Thanks. I’ve been playing drums since I was 14 years old – Rat Scabies, thank-you! – so I’m very quick at programming and adding percussion. Due to the number of years I’ve been drumming, I know near-as-dammit what type of a kit sound I want and what percussion instruments I want to add on each track. I just keep adding layers whenever I feel there’s a lull in the track or I take layers away when I want other sounds to be of greater prominence. Great fun, and no blistered hands.
You’re correct in saying that this album, Short Fuse and the previous album, Sometime, Never, do have very dirty, boisterous, distorted frequencies. I added even more EQ to the main rhythm tracks than usual – mostly a layer of three or four interchangeable patterns – and then percussion taken from field recordings. Small boat-yards are plentiful around Hiroshima, as are repair workshops, so I spend a day cycling around there with my portable recording gear. There are some great metallic sounds to effect and add into the sonic broth.
As with the other two Akatombo albums I’ve heard, samples of the human voice are everywhere. I’ve had fun trying to identify the source of some of your samples (so far, I’ve only identified a snippet from the American Gameshow Are You Smarter Than A 5th Grader), but I gather that previous albums have also derived material from public information films, television dramas and BBC radio news reports. What draws you to incorporate the voice and audible media so prominently in your work?
10/10 for …a 5th Grader! You’re the first one to mention that unbelievably bad show.
Well, on another level, if you stop and sit down on a bench in the middle of any major city and just listen…what do you hear? Endless chatter. I prefer to mix my own recordings done in shopping malls with ridiculous game shows and aircraft control tower small-talk, or a radio phone-in on the World Service from somewhere out of the way like Qatar or Gambia or Bulgaria. I’m listening to the phonetics, as I haven’t a clue what they’re saying, and I just edit little pieces to disc and then put them down in the track whenever I think things are becoming too repetitive or I feel like a change of tack is required. It’s just an instrument to me, like percussion. I don’t like singers 99.9% of the time ; utterly turgid to my ears. I hate ballads full of saccharine sentiment too. Thus, I use every vocal sample completely random and for effect or to highlight a certain passage in the track.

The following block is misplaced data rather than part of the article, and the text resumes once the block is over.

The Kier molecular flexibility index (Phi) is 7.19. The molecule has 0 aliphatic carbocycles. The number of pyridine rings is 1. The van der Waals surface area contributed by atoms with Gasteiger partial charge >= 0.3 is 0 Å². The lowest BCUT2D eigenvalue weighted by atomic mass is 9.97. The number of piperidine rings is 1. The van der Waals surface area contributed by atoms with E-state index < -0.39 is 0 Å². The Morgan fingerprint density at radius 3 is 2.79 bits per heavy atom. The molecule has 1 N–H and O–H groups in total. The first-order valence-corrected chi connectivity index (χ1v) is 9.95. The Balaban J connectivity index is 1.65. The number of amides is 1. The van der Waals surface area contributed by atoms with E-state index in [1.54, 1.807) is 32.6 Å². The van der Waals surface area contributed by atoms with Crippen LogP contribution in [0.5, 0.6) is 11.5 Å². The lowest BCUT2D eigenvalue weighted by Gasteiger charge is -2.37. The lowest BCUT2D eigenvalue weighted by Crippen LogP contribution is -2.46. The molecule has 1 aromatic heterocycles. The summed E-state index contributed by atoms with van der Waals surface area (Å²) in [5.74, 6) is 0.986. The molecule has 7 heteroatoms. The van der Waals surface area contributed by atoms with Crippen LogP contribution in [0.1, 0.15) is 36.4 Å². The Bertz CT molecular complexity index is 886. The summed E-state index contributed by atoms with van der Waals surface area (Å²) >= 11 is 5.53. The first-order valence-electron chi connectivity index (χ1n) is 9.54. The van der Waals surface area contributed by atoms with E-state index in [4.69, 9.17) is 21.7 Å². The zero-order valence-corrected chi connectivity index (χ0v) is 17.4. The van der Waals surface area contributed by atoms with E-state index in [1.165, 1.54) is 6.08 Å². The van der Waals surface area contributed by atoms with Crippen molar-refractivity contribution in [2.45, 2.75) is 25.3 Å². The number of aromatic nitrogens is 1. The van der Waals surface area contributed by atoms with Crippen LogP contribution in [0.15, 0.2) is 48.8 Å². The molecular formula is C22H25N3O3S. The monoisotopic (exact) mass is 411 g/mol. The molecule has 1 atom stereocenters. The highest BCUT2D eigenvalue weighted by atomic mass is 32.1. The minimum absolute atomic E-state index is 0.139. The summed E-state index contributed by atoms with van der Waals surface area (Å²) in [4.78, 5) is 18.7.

Your records are always incredibly dense. It’s as though a thick industrial smog has descended over each of these pieces. What sorts of sounds are you combining to generate this congealment of noise, and is there a particular reason that this atmosphere seems to appeal to you so much?
Hmmm, I can’t be giving all my secrets away…however, if you listen to any of the tracks on the last two albums, you’ll find out why. The highs and lows in the human ear are incredibly sensitive. I just add layers that are slightly different over a plethora of frequency ranges to affect the listener each time they play the album. It’s almost guaranteed each listen will result in you hearing something different from the previous listen. I am not a conventional arranger, and more to the point, I despise the standard rock format. How long has it been going again?
Could you tell me about the cover image for Short Fuse? Where and when was it taken (assuming it’s a photo you took)?
It was taken quite nearby where I live in Hiroshima. My apartment is very high up on the side of a steep hillside. So, I just go down to the low-lying “flat” part of the neighbourhood and bring my trusty old semi automatic SLR and tripod with me. The photo on the front cover is of a security guard’s quarters on the ground floor of a large, windowless data storage facility which has been cleverly disguised to blend in with the rest of the surrounding structures in that street to look as unassuming as possible. The only thing that give it away, apart from the umpteen huge dishes and antennae on the roof, is the proliferation of CCTV cameras.
So, me being of an inquisitive nature, I was determined to get close to the only window and to see what I could. I had to climb up a neighbouring steel fence (it’s visible on the album cover) and perch precariously on top and snap away. That is, until a few of the CCTV cameras starting rotating towards my locus. Then it was time to get off the fence very quickly and get into the next block up asap. Still, it was worth it, I think. I take all the photo’s for all my album artwork.